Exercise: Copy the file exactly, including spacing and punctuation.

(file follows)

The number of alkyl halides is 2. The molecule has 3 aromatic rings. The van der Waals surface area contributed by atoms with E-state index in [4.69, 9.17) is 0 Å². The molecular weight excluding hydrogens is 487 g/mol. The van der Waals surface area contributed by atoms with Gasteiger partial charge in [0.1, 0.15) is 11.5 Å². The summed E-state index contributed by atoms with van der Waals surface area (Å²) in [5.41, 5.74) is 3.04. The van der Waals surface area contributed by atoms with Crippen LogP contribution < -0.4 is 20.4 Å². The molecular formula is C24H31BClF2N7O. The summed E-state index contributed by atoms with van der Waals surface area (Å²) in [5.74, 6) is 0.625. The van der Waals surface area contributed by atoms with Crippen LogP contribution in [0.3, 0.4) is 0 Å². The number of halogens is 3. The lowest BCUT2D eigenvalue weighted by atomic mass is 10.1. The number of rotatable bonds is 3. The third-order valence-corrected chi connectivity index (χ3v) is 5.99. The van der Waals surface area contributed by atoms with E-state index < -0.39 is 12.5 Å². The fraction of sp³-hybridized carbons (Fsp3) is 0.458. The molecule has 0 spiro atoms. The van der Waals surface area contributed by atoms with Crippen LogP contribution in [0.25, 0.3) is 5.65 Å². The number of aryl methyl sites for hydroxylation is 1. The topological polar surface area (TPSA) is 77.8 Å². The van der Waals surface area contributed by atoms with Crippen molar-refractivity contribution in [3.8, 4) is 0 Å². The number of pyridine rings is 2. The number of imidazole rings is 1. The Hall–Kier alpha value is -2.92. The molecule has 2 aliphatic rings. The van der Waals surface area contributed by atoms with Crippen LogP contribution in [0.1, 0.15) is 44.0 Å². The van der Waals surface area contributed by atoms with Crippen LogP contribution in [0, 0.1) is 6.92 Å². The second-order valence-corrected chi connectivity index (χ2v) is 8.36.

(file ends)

The number of alkyl halides is 2. The molecule has 3 aromatic rings. The van der Waals surface area contributed by atoms with E-state index in [4.69, 9.17) is 0 Å². The molecular weight excluding hydrogens is 487 g/mol. The van der Waals surface area contributed by atoms with Gasteiger partial charge in [0.1, 0.15) is 11.5 Å². The summed E-state index contributed by atoms with van der Waals surface area (Å²) in [5.41, 5.74) is 3.04. The van der Waals surface area contributed by atoms with Crippen LogP contribution < -0.4 is 20.4 Å². The molecular formula is C24H31BClF2N7O. The summed E-state index contributed by atoms with van der Waals surface area (Å²) in [5.74, 6) is 0.625. The van der Waals surface area contributed by atoms with Crippen LogP contribution in [0.3, 0.4) is 0 Å². The number of halogens is 3. The lowest BCUT2D eigenvalue weighted by atomic mass is 10.1. The number of rotatable bonds is 3. The third-order valence-corrected chi connectivity index (χ3v) is 5.99. The van der Waals surface area contributed by atoms with E-state index < -0.39 is 12.5 Å². The fraction of sp³-hybridized carbons (Fsp3) is 0.458. The molecule has 0 spiro atoms. The van der Waals surface area contributed by atoms with Crippen LogP contribution in [0.25, 0.3) is 5.65 Å². The number of aryl methyl sites for hydroxylation is 1. The topological polar surface area (TPSA) is 77.8 Å². The van der Waals surface area contributed by atoms with Crippen molar-refractivity contribution in [3.8, 4) is 0 Å². The number of pyridine rings is 2. The number of imidazole rings is 1. The Hall–Kier alpha value is -2.92. The molecule has 2 aliphatic rings. The van der Waals surface area contributed by atoms with Crippen LogP contribution in [0.1, 0.15) is 44.0 Å². The van der Waals surface area contributed by atoms with Crippen LogP contribution in [0, 0.1) is 6.92 Å². The second-order valence-corrected chi connectivity index (χ2v) is 8.36.